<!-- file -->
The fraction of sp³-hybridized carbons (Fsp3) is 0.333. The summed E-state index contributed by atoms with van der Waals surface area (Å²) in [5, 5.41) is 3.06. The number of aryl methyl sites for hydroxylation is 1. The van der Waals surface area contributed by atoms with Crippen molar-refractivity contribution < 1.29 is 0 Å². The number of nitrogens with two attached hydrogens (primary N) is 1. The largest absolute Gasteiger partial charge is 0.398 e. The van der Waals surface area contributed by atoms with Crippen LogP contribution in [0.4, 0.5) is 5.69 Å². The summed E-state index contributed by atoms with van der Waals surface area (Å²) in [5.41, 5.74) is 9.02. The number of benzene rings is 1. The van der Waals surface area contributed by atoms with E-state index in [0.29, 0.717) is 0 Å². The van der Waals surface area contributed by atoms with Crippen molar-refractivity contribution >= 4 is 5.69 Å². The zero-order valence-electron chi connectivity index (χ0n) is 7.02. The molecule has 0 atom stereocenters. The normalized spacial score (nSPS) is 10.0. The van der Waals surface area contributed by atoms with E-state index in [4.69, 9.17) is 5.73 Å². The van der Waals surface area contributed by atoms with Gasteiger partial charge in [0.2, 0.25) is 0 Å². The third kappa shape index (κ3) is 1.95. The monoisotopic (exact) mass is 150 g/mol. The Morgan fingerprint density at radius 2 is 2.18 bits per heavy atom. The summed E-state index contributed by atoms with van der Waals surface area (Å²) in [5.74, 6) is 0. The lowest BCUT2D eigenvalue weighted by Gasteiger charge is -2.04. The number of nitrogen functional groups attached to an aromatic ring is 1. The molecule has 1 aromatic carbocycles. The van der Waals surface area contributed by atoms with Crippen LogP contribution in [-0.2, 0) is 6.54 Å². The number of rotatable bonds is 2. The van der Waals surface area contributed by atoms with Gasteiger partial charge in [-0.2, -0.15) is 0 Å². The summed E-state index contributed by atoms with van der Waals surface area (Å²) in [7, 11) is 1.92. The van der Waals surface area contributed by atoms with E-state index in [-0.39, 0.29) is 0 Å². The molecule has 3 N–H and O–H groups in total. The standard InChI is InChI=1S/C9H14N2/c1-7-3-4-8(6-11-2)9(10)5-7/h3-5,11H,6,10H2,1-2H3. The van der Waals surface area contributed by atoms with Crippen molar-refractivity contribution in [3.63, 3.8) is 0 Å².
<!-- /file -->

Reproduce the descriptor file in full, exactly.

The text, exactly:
The fraction of sp³-hybridized carbons (Fsp3) is 0.333. The summed E-state index contributed by atoms with van der Waals surface area (Å²) in [5, 5.41) is 3.06. The number of aryl methyl sites for hydroxylation is 1. The van der Waals surface area contributed by atoms with Crippen molar-refractivity contribution < 1.29 is 0 Å². The number of nitrogens with two attached hydrogens (primary N) is 1. The largest absolute Gasteiger partial charge is 0.398 e. The van der Waals surface area contributed by atoms with Crippen LogP contribution in [0.4, 0.5) is 5.69 Å². The summed E-state index contributed by atoms with van der Waals surface area (Å²) in [5.41, 5.74) is 9.02. The number of benzene rings is 1. The van der Waals surface area contributed by atoms with E-state index in [0.29, 0.717) is 0 Å². The van der Waals surface area contributed by atoms with Crippen molar-refractivity contribution >= 4 is 5.69 Å². The zero-order valence-electron chi connectivity index (χ0n) is 7.02. The molecule has 0 atom stereocenters. The normalized spacial score (nSPS) is 10.0. The van der Waals surface area contributed by atoms with E-state index in [4.69, 9.17) is 5.73 Å². The van der Waals surface area contributed by atoms with Gasteiger partial charge in [0.2, 0.25) is 0 Å². The third kappa shape index (κ3) is 1.95. The monoisotopic (exact) mass is 150 g/mol. The Morgan fingerprint density at radius 2 is 2.18 bits per heavy atom. The summed E-state index contributed by atoms with van der Waals surface area (Å²) in [5.74, 6) is 0. The lowest BCUT2D eigenvalue weighted by Gasteiger charge is -2.04. The number of nitrogen functional groups attached to an aromatic ring is 1. The molecule has 1 aromatic carbocycles. The van der Waals surface area contributed by atoms with Crippen LogP contribution in [-0.2, 0) is 6.54 Å². The number of rotatable bonds is 2. The van der Waals surface area contributed by atoms with Gasteiger partial charge in [-0.2, -0.15) is 0 Å². The summed E-state index contributed by atoms with van der Waals surface area (Å²) in [7, 11) is 1.92. The van der Waals surface area contributed by atoms with E-state index in [-0.39, 0.29) is 0 Å². The molecule has 3 N–H and O–H groups in total. The standard InChI is InChI=1S/C9H14N2/c1-7-3-4-8(6-11-2)9(10)5-7/h3-5,11H,6,10H2,1-2H3. The van der Waals surface area contributed by atoms with Crippen molar-refractivity contribution in [3.63, 3.8) is 0 Å².